PAI Awards Nearly $1 Million to Civil Society and Youth-Led Organizations to Advance the Health of Women, Children and Adolescents
Washington, DC, February 27, 2023] – Today, PAI announced the recipients of the first round of grants to civil society organizations (CSOs) and youth-led organizations (YLOs) that will contribute to the implementation of the Global Financing Facility (GFF) Civil Society and Youth Engagement Framework. The funding will support CSO and YLO efforts to advance the health of women, children, and adolescents.
Through a competitive and transparent process, US$969,678 in grants were awarded to 14 CSOs and YLOs in eight sub-Saharan Africa countries supported by the GFF – Burkina Faso, Central African Republic, Chad, Ethiopia, Malawi, Mozambique, Senegal, and Zambia. This funding, channeled through a World Bank project, aims to further strengthen CSO and youth organizations to accelerate health and nutrition gains for women, children and adolescents.
Many governments around the world have increased their commitments to strengthening primary health care and advancing universal health coverage to improve the health of women, children, and adolescents. However, health systems in many low and middle-income countries are not operating optimally to meet the basic health needs of the communities they serve.
In partnership with civil society leaders across Asia, Africa, Latin America, and the Caribbean, PAI supports and collaborates with CSOs and YLOs in GFF partner countries. Building on nearly 60 years of experience, PAI is providing awardees with financial grants, strategic advocacy support, capacity strengthening, technical assistance and other resources. The goal is to enable a strong and resilient network of health champions who deeply understand community needs and opportunities that can deliver better and more equitable access to quality health services for all.
“For nearly six decades, and in partnership with our civil society peers and partners, PAI has been steadfast in advocating for the health and rights of communities around the world,” said Nabeeha Kazi Hutchins, President & CEO of PAI. She added, “The investment from the GFF and this recent round of grant support will enable 14 truly dynamic CSOs and YLOs to better expand, connect, and fortify a global network of advocates who are working to ensure that essential healthcare is funded, delivered and sustained for the long-term.”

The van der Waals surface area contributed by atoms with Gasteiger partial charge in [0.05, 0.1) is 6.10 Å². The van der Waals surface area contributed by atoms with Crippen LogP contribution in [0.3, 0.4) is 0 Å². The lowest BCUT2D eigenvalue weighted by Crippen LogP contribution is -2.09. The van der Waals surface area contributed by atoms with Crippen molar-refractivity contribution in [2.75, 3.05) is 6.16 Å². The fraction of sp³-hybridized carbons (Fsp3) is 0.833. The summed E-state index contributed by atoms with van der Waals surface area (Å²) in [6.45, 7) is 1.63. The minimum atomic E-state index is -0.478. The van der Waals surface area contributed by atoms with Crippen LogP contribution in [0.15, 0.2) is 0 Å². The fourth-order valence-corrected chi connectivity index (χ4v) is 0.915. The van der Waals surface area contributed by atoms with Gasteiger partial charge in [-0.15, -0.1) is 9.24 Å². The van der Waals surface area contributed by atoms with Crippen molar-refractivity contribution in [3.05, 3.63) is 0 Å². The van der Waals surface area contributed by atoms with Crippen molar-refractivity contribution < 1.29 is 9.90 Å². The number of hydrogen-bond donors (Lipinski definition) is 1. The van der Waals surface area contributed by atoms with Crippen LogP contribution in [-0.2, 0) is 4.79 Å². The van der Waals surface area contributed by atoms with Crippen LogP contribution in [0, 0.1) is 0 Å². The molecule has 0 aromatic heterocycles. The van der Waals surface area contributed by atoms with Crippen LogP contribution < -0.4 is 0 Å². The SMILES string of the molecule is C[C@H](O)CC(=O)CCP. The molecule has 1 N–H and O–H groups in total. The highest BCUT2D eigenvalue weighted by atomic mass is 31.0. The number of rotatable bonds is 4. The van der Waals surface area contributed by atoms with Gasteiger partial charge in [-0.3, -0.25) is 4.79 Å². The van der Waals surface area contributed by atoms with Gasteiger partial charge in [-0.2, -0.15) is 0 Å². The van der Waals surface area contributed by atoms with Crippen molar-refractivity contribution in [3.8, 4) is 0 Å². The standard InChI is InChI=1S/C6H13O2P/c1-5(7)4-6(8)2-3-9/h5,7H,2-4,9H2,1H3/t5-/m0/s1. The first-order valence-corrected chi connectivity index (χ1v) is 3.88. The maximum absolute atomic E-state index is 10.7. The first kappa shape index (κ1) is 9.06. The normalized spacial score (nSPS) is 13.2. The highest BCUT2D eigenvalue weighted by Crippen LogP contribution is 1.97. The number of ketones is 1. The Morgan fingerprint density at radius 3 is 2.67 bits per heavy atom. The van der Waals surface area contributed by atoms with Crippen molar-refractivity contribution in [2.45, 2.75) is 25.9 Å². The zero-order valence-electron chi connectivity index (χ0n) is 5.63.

The role of CSOs and YLOs is crucial in ensuring that country investment cases supported by the GFF are evidence-based, aligned with country health priorities and reflective of the needs of women, children, and adolescents, especially in hard-to-reach and excluded communities.
“Supporting civil society and youth-led organizations is vital to ensure health systems respond to the needs of the women, children and adolescents they serve,” said Luc Laviolette, Head of GFF Secretariat. “The grants announced today will support civil society to ensure that the most hard-to-reach communities have a say in shaping health investments to drive equitable health outcomes.”
With this funding, the selected partner organizations will ensure the inclusion of community voices and evidence that enables them to strengthen the quality and monitoring of SRMNCAH+N services, while better engaging with policymakers and relevant GFF stakeholders. Advocates will also disseminate knowledge products and resources to community members—including youth, migrants, and women—that explain how civil society, youth networks and coalitions can advance sexual and reproductive rights and universal access to primary health services through the GFF-supported multistakeholder country platform.
“Organisation pour de Nouvelles Initiatives en Développement et Santé (ONIDS) is committed to delivering on smart project goals,” said Cécile Thiombiano Yougbaré, President of ONIDS in Burkina Faso. “We feel empowered being part of a dynamic and sustained partnership that builds on a global movement to strengthen ambitious initiatives at the country and local levels.”
The support will also help CSOs and YLOs to drive community awareness and demand for essential health services including across the SRMNCAH+N spectrum, as well as capacity and coalition building. For example, in Ethiopia, grant partner Fiker Behiwot Children & Youth Development Association (FBCYDA) is focused on helping migrant youth make informed decisions about their sexual and reproductive health. FBCYDA project coordinator, Dagem Assefa, said that the grant will help them expand access to quality SHR information at Hawassa University and in high schools.
“Existing innovative approaches will be expanded to address domestic migrant youth and student sexual and reproductive health challenges and ensure sustainability,” said Assefa. “In addition, [this support will] strengthen organizational sustainability and increase youth capacity to address various community problems…as a center of youth-led, youth-based, and youth-focused civil society.”
PAI is currently reviewing applications received for the second round of grants and will notify awardees by March 30, 2023. A third round of grants will soon be announced through PAI, partner websites, as well as the Civil Society Coordinating Group (CSCG) and other platforms. The full list of grant awardees from this first round of grants can be found below and at GFF CSO Grant Partners.
PAI is a leading civil society advocacy organization dedicated to advancing universal access to sexual and reproductive health and rights (SRHR) across the globe. For nearly 60 years, PAI has served as a credible source of information, a strong ally to in-country partners and an unrelenting advocate for improved and expanded SRHR at the country, regional and global levels. PAI works toward its mission by propelling evidence-informed advocacy strategies in the United States and globally and supporting in-country CSO partners across nearly 40 low- and middle-income countries to advocate for increased access to sexual and reproductive health services and expand SRHR for all. To learn more, visit pai.org.